Federal Court Holds that Jet Ski Rental Agreement Does Not Provide Indemnification for Riders Own Injuries
Recently, Judge Joseph Irenas of the United States District Court, Camden, held that a jet ski rental agreement did not provide indemnification to the rental company for injuries suffered by the jet skier rider. Instead, the court found that indemnification was only available to the rental company for injuries caused by the jet skier to others.
In this matter, Anthony Dinneno (13 years old) and George Djukanovic (18 years old) were guests of their friends, the Hughes family, on a trip to Wildwood, New Jersey. On August 30, 2007, the group went to Lucky Fin Water Sports to rent a jet ski. Dinneno was to ride as a passenger (due to the fact he was a minor) and Djukanovic was to operate the jet ski. As Dinneno’s parents were not present, Robert Hughes, the father of Dinneno’s friends, signed the rental agreement as the “parent/guardian or responsible party" for Dinneno. The rental agreement provided, in relative part, as follows:
NOW THEREFORE, in consideration of the permission extended to me by Lucky Fin Water Sports, LLC, through its officers, and agents to take such a trip or trips, I do hereby for myself, my heirs, executors, and administrators, remise, release and further discharge Lucky Fin Water Sports, LLC,…from all claims demands, actions, or causes of action on account of my death or on account of any injury to me which may occur from any cause during the trip or trips or continuation thereof, as well as any operations incident to such trip or trips.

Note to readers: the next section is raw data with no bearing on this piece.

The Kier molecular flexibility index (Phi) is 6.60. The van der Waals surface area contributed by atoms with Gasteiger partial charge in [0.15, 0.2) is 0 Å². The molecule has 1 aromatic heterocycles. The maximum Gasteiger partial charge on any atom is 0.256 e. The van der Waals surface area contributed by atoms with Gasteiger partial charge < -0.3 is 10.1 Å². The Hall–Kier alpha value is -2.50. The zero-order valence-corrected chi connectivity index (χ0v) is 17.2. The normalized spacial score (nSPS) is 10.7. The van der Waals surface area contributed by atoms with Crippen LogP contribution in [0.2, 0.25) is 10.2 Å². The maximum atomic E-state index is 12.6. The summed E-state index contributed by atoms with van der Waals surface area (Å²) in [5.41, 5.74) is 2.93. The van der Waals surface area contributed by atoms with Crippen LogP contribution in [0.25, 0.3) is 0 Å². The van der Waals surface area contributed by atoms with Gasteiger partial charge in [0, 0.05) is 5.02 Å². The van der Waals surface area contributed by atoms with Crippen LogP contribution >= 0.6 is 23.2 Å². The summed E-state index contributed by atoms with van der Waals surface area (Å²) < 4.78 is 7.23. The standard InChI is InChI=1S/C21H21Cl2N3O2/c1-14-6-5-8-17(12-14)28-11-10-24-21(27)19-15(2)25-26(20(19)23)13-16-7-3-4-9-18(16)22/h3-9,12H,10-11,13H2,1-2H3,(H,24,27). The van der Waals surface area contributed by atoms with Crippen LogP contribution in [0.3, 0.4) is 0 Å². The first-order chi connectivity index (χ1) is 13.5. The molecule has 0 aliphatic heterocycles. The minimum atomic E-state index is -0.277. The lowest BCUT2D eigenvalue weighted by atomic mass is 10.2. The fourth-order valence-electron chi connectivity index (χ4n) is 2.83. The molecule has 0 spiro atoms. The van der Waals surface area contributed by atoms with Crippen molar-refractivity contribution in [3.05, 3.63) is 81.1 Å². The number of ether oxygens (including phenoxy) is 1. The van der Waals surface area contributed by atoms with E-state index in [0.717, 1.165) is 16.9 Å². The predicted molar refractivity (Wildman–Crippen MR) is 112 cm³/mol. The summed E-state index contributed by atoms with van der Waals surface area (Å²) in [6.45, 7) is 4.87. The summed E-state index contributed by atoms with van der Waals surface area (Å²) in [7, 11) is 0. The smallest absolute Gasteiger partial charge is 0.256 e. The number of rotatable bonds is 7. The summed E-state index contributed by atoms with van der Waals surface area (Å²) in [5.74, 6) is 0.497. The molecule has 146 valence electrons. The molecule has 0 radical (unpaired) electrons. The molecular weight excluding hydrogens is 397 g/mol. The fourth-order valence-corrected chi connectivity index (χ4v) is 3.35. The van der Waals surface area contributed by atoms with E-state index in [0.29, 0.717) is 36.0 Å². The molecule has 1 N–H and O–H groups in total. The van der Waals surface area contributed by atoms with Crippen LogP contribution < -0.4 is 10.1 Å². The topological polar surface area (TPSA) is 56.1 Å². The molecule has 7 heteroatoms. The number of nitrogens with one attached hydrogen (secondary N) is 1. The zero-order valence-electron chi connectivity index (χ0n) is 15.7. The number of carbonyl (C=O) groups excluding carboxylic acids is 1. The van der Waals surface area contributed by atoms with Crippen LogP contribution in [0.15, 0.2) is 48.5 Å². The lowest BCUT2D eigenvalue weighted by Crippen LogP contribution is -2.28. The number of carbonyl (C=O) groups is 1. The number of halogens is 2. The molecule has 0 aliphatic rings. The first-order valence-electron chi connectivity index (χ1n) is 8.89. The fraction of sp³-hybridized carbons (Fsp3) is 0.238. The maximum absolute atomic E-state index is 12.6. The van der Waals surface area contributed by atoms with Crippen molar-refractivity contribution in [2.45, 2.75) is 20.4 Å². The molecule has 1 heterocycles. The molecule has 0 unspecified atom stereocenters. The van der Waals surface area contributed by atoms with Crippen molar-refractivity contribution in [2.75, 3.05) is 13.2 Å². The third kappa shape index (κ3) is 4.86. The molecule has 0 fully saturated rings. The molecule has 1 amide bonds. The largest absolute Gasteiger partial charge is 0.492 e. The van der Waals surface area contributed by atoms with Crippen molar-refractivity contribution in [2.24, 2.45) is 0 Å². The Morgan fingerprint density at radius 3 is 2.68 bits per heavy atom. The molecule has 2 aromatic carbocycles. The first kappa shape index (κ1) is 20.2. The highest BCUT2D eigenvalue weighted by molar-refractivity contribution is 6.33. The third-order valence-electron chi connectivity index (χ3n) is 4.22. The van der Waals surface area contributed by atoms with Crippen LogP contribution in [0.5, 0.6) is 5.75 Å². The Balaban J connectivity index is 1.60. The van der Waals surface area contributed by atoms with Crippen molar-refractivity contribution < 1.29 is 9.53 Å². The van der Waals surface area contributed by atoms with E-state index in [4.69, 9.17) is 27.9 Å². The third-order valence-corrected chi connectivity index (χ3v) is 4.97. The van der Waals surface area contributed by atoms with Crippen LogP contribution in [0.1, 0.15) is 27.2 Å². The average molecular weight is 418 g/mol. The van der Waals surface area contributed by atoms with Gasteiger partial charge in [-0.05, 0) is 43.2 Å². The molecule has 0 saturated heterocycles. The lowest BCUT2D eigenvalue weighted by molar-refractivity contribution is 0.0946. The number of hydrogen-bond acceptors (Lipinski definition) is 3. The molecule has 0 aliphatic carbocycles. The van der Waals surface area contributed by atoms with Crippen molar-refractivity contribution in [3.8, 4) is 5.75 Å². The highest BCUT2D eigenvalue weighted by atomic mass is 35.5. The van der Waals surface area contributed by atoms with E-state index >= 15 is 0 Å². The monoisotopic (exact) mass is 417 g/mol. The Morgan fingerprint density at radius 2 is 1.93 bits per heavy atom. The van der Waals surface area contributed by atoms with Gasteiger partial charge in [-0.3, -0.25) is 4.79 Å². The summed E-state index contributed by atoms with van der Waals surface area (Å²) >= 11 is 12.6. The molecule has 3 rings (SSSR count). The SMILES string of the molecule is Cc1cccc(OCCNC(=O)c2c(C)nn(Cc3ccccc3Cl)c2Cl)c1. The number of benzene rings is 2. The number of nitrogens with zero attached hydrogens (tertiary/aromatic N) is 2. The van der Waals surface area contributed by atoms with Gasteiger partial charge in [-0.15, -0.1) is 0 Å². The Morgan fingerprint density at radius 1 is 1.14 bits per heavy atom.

The undersigned further agrees they shall indemnify and save harmless Lucky Fin Water Sports, LLC,…against all loss, cost or damage on account of any injury to persons or property occurring or rising out of this lease.
Mr. Hughes went to a restaurant while Dinneno and Djukanovic rode the jet ski. During their time on the jet ski, a collision occurred between the jet ski operated by Djukanovic and a jet ski operated by Mark Roy. As a result of this collision, Dinneno alleges to have sustained injuries. Accordingly, Dinneno’s father brought suit on behalf of his son against Lucky Fin, Roy and Djukanoovic. Lucky Fin in turn filed a third party complaint against Hughes seeking indemnification per the rental agreement he signed. Lucky Fin and Hughes subsequently filed motions for summary judgment motions for a determination with regard to the indemnification issue and liability as to Hughes.
The court found that the rental agreement signed by Hughes only obligated Hughes to indemnify Lucky Fin for injuries caused to another individual as a result of Dinneno’s actions. Additionally, the court found that Hughes could not be found negligent for the happening of the accident as he was on land when it occurred. Accordingly, the court granted Hughes’ motion for summary judgment as to liability and denied the motion for summary judgment filed by Lucky Fin, finding that no indemnification was owed by Hughes.
Importantly, the court noted that “the true issue in this case, which neither Lucky Fin, nor Hughes seems to recognize, is whether the release of Lucky Fin, which Hughes signed…is enforceable against Steven Dinneno, the ‘guardian ad litem’ bringing suit" on behalf of his son. As is noted above, the rental agreement signed by Hughes releases Lucky Fin from “all claims, demands, actions or causes of action on account…of any injury to me [Dinneno] which may occur from any cause during the trip."
Accordingly, this is an issue which will have to be further litigated in this matter. However, New Jersey law is clear in that exculpatory clauses, signed by a minor’s guardian releasing the minor’s potential tort claim is prohibited by public policy. Hojnowski v. Vans Skate Park, 187 NJ 323 (2006). As such, it is likely that the release provision of the rental agreement will be found unenforceable.